Newsletter Issue Number:
AICCM National Newsletter No 161 August 2023
Emily Keppel

As in-person training opportunities for bookbinding in Australia are rare, it was an immensely valuable experience to travel to Sydney in June 2023 to attend three workshops with two internationally renowned bookbinders: ‘Limp Vellum Binding’ and ‘Library-Style Binding’ with Michael Burke at the NSW Guild of Craft Bookbinders in Rozelle, and ‘Full (Simplified) Leather Binding’ with Dominic Riley at Andersen’s Bindery in Redfern. After nine days, I returned to Melbourne with three useful reference models, extensive notes, and a head full of ideas that I have endeavoured to summarise below.

(Left to right) Completed book models: library-style, limp vellum and full (simplified) leather.


Limp Vellum Binding

My training began with the construction of a model limp vellum binding – an elegant structure, with a notable resilience that was observed in the aftermath of the 1966 Florence floods and thorough studies of the structure by Christopher Clarkson. The model features packed sewing and headbands sewn on alum-tawed sheepskin supports, laced through a vellum cover.

In addition to the flexible structure, the exceptional quality of these materials is integral to the bindings’ longevity. Also critical was understanding how alum-tawed skins and vellum are produced, and the effect of these processes on material characteristics, such as sensitivity to moisture. As a non-adhesive binding, the study of this historic technique may also inform the construction of minimal intervention conservation bindings.

(Left to right) Limp vellum binding; headband sewing in progress; laced into vellum cover.

Library-Style Binding

The next model produced, the library-style binding, was less elegant, but tremendously strong. Influenced by medieval account book structures, it was developed in the late 19th century as an economical means of binding library books needing to endure heavy use by patrons. Features included endpapers reinforced with cloth, linen tapes, a substantial joint (‘French groove’), flanges inserted into split-boards, a kraft paper hollow, a heavy buckram cover with hemp cord to form headcaps and rounded (untrimmed) corners.

Such a heavily reinforced binding may be less necessary today with changing patron usage. Nevertheless, it was useful to recognise the construction and function of each structural element. These techniques could be applied selectively to smaller books requiring repair, or to very large, heavy books requiring reinforcement.

(Left to right) Library-style binding; hemp cord adhered to hollow to form a headcap; untrimmed, rounded corners.

Full (Simplified) Leather Binding

The third model was constructed over five days, allowing ample time to practise new skills and reinforce more familiar techniques. The model was ‘simplified’, in the sense that the leather case was made off the book. But it remains an historically relevant technique, used by trade binders such as Shepherds in London. It featured marbled endpapers strengthened with a cloth joint, unsupported sewing in the herringbone style, graphite edge decoration, leather headbands, shaped millboard covers, and spine linings of mull, paper, and rabbit-skin glue.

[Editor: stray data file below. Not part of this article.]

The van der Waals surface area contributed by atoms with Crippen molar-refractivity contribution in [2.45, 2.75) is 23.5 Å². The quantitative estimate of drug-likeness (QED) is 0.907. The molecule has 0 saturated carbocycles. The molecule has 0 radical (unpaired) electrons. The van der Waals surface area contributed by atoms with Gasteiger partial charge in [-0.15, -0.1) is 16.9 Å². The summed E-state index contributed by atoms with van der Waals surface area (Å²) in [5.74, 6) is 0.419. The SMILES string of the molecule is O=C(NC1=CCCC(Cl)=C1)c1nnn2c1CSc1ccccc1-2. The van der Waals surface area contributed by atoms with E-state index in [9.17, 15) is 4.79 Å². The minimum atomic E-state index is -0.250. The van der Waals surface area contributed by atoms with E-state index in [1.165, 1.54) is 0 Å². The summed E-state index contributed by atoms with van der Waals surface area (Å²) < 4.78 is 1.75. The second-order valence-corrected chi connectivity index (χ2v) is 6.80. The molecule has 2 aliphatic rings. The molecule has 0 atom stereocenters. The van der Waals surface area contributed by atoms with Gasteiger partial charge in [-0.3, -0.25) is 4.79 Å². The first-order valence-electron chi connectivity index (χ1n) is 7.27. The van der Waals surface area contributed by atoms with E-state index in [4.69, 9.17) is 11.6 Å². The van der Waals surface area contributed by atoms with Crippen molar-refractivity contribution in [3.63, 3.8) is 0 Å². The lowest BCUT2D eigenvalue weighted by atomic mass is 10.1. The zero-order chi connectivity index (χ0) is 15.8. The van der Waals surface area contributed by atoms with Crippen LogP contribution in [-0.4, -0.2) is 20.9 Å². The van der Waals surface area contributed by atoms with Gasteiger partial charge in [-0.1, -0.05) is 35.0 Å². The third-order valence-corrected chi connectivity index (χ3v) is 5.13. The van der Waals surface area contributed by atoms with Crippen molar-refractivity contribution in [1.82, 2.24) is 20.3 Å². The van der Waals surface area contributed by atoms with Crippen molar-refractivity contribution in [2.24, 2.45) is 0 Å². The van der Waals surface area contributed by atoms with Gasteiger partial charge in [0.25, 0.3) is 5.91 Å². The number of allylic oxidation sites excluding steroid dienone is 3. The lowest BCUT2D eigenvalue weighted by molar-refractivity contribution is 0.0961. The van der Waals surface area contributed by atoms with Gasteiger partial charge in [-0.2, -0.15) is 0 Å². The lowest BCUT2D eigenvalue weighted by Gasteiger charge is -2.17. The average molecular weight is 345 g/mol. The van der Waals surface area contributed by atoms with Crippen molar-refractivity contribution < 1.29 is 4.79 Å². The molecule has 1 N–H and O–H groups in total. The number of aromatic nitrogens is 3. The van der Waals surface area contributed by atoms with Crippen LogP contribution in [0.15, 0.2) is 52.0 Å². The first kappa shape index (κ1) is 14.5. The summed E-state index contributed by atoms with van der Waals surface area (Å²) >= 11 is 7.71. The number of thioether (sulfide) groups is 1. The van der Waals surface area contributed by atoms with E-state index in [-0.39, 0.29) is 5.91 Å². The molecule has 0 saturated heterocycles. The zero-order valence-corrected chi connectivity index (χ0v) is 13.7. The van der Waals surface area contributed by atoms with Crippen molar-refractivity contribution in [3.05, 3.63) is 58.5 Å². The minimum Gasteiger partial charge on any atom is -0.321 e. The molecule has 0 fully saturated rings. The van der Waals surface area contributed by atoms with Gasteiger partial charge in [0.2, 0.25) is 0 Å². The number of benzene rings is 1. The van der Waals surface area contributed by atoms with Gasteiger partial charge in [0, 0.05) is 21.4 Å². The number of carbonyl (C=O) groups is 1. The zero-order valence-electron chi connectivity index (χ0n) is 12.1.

Developing skills in paring leather, as well as comprehending the functional properties of bookbinding adhesives—hot animal glue, starch paste and EVA—was hugely valuable in better understanding deterioration pathways, as well as building confidence in book conservation treatments.

(Left to right) Full (simplified) leather binding; applying rabbit-skin glue to book spine; leather headband and graphite edge decoration.

After so much self-directed and online study of the last few years, it was a delight to attend in-person and learn hands-on, face-to-face, in a collaborative setting. Class sizes were limited to 6–8 participants, allowing enough room to move and equipment to share. While the experience of participants varied—from those who had never made a book before, to seasoned Guild members—it was a testament to the skill of the teachers (and their assistants!) that no one was left behind.

Dominic and Michael both share a lively and very engaging style of delivery. A key aspect of their teaching is that no knowledge is assumed. While they take their students ‘back to basics’, it is far from tedious. Rather, it’s a thorough and fascinating means of learning that helps to build even greater appreciation for the craft of bookbinding, of how book structures have evolved and been refined over hundreds of years as functional objects. Their approach encourages curiosity, working to inform the novice bookbinder and unpacking any assumptions a more seasoned practitioner may hold.

They both imparted a respect for good quality materials (vellum, alum-tawed skins, and leathers), conveying their in-depth knowledge of manufacturing processes, based on longstanding relationships with suppliers (Cowley’s, Hewitts and Harmatan). They also stressed how these materials should be handled with great care, such as always using a fresh scalpel blade, starting with a paper template, practising on scraps, and working on a clean surface – crucial principles to always remember and follow, no matter your level of experience.

The three book models emphasised the continuity of the bookbinding tradition over time, and the emergence and functionality of different structural features. Undertaking back-to-back workshops was a great opportunity to hone hand skills and improve my understanding of how certain binding structures might be re-engineered or applied through conservation treatments.